The answer has been staring us in the face this whole time: DEMONS. Before the late 1950s and a growing interest in science fiction and the space race, many people reported similar occurrences. Without the infusion of pop culture their experiences were usually described as demonic. People believed they were either visited by demons from hell or ghostly spirits of deceased people. A lot of people still believe they are visited by ghosts and demons. Just check out the Syfy channel for a near daily marathon of ghost hunting shows.
I have to agree that both alien and demon stories have similarities. They usually begin with the victim asleep in bed, they are awoken by a light or ghostly visage, confined to an operating table or held firmly to their own bed, experience unwelcome sexual contact and end up scared shitless and thoroughly convinced something happened to them.
Demons fit nicely into the supernatural worldview of the religious. It conveniently explains away visitors from outer space and simultaneously reinforces god vs. devil dichotomy.
The Bible says very little about demons, except that they’re often blamed for illness and hate being cast into pigs. A lot of Christians I know are convinced that mental illnesses like bipolar disorder and schizophrenia are forms of demon possession. They think it’s silly that psychologists have to come up with rational excuses for spiritual problems. Religious people with mental disorders often go untreated because of this naive way of thinking.
So let’s be rational skeptic atheists. What is really going on here? Why do so many people believe something that real scientists reject? There are many possibilities. We know religious people believe impossible claims for a number of flawed reasons.
The most likely explanation is that these people have experienced sleep paralysis. I have had the unfortunate experience myself a few times and can attest to its terror inducing potential. When we sleep our body releases hormones that temporarily paralyze our bodies. This keeps us from physically acting out our dreams. Sleep paralysis occurs when we partially wake up, but our bodies are still paralyzed. Our inability to move can cause us to panic. An article from June 1998 in the Skeptical Inquirer described a typical sleep paralysis episode:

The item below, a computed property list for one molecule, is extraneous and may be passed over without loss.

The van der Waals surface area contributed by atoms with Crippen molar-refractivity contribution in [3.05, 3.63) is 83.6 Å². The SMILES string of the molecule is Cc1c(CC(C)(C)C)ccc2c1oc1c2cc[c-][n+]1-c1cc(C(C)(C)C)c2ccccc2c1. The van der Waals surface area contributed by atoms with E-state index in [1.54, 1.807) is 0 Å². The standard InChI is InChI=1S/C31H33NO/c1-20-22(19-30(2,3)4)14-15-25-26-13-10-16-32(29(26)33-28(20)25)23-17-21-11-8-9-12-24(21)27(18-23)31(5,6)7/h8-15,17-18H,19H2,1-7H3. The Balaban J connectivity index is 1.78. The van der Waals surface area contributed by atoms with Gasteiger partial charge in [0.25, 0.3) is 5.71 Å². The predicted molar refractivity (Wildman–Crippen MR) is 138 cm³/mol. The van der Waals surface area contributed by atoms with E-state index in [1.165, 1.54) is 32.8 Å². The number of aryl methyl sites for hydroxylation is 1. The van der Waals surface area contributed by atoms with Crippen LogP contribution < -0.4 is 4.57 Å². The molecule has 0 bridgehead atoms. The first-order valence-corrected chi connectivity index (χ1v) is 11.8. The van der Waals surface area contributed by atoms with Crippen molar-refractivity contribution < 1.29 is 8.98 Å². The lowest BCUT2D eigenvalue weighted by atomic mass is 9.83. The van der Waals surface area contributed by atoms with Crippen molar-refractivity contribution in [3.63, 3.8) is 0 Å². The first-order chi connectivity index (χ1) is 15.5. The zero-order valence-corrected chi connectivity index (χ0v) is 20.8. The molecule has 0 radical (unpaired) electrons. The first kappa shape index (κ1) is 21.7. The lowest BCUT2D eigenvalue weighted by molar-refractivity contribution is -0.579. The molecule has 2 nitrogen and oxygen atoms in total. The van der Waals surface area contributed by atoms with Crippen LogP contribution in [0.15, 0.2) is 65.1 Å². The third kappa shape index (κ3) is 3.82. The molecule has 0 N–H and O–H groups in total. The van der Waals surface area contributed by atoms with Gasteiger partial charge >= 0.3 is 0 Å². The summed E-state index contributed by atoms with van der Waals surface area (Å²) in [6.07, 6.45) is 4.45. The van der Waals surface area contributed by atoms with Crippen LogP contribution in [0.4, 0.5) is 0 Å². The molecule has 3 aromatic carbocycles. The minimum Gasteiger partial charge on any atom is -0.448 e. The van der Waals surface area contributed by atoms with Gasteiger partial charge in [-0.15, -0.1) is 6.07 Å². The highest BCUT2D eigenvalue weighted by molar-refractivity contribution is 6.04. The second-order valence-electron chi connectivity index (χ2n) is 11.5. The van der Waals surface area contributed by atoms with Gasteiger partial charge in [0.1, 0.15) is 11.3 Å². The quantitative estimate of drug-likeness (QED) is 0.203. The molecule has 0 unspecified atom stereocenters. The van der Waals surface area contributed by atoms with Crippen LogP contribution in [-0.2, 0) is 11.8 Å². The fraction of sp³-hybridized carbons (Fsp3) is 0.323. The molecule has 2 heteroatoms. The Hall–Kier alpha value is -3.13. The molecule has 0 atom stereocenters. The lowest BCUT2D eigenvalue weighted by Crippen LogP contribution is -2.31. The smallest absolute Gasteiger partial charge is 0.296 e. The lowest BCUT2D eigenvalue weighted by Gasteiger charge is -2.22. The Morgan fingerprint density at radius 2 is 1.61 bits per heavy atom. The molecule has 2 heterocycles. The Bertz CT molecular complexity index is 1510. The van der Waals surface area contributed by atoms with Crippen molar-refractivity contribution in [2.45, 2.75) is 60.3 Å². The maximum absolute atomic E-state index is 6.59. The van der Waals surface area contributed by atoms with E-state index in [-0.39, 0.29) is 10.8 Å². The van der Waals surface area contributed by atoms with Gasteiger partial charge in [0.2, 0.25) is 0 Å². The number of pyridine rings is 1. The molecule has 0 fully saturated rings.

“…a person wakes up paralyzed, senses a presence in the room, feels fear or even terror, and may hear buzzing and humming noises or see strange lights. A visible or invisible entity may even sit on their chest, shaking, strangling, or prodding them. Attempts to fight the paralysis are usually unsuccessful.”
That sounds an awful lot like an alien abduction/ghost/demonic encounter, doesn’t it? I was absolutely convinced that I’d seen demons in my room when I was a child. It was only a couple years ago when I found out about sleep paralysis. The symptoms paralleled my childhood “demon” episodes so well that I knew I had finally found a rational explanation.
Of course, there could be other explanations as well. Vivid dreams, false memories, wishful thinking, sci-fi movie influences and the list goes on. Personally, I don’t believe either the alien or demon explanations. As an atheist, I have no reason to believe supernatural claims without evidence. As a skeptic, I find it hard to believe that aliens traveled millions of light years only to crash land in the desert and stick probes up some redneck’s ass.